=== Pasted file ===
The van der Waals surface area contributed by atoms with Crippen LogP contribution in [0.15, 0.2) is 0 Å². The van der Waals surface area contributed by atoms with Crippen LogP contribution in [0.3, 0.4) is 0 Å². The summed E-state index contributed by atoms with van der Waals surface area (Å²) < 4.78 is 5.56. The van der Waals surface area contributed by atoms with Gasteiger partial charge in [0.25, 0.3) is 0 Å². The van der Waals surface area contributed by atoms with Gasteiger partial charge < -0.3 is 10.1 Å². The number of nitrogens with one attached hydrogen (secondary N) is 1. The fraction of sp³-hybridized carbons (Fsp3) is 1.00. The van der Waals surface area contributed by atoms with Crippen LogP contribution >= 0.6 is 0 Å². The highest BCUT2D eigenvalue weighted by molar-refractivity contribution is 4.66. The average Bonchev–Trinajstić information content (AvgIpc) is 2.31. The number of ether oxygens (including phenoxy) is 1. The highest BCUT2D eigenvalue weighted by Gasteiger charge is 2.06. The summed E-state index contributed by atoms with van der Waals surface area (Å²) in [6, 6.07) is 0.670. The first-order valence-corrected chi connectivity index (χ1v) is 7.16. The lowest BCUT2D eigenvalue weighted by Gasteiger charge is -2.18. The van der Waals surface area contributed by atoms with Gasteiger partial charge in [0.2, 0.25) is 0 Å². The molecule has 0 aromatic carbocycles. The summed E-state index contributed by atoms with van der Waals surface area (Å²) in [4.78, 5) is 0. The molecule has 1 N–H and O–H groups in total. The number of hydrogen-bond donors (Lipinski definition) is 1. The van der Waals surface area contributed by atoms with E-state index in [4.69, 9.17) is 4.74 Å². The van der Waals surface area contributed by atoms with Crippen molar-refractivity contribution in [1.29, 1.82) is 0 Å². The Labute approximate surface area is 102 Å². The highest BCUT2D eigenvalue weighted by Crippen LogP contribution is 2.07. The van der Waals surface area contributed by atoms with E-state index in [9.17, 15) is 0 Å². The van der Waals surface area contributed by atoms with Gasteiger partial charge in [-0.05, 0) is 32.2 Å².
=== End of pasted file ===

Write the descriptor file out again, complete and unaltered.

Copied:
The van der Waals surface area contributed by atoms with Crippen LogP contribution in [0.15, 0.2) is 0 Å². The van der Waals surface area contributed by atoms with Crippen LogP contribution in [0.3, 0.4) is 0 Å². The summed E-state index contributed by atoms with van der Waals surface area (Å²) < 4.78 is 5.56. The van der Waals surface area contributed by atoms with Gasteiger partial charge in [0.25, 0.3) is 0 Å². The van der Waals surface area contributed by atoms with Gasteiger partial charge < -0.3 is 10.1 Å². The number of nitrogens with one attached hydrogen (secondary N) is 1. The fraction of sp³-hybridized carbons (Fsp3) is 1.00. The van der Waals surface area contributed by atoms with Crippen LogP contribution >= 0.6 is 0 Å². The highest BCUT2D eigenvalue weighted by molar-refractivity contribution is 4.66. The average Bonchev–Trinajstić information content (AvgIpc) is 2.31. The number of ether oxygens (including phenoxy) is 1. The highest BCUT2D eigenvalue weighted by Gasteiger charge is 2.06. The summed E-state index contributed by atoms with van der Waals surface area (Å²) in [6, 6.07) is 0.670. The first-order valence-corrected chi connectivity index (χ1v) is 7.16. The lowest BCUT2D eigenvalue weighted by Gasteiger charge is -2.18. The van der Waals surface area contributed by atoms with Gasteiger partial charge in [0.2, 0.25) is 0 Å². The molecule has 0 aromatic carbocycles. The summed E-state index contributed by atoms with van der Waals surface area (Å²) in [4.78, 5) is 0. The molecule has 1 N–H and O–H groups in total. The number of hydrogen-bond donors (Lipinski definition) is 1. The van der Waals surface area contributed by atoms with E-state index in [4.69, 9.17) is 4.74 Å². The van der Waals surface area contributed by atoms with Crippen molar-refractivity contribution in [1.29, 1.82) is 0 Å². The Labute approximate surface area is 102 Å². The highest BCUT2D eigenvalue weighted by Crippen LogP contribution is 2.07. The van der Waals surface area contributed by atoms with E-state index in [9.17, 15) is 0 Å². The van der Waals surface area contributed by atoms with Gasteiger partial charge in [-0.05, 0) is 32.2 Å².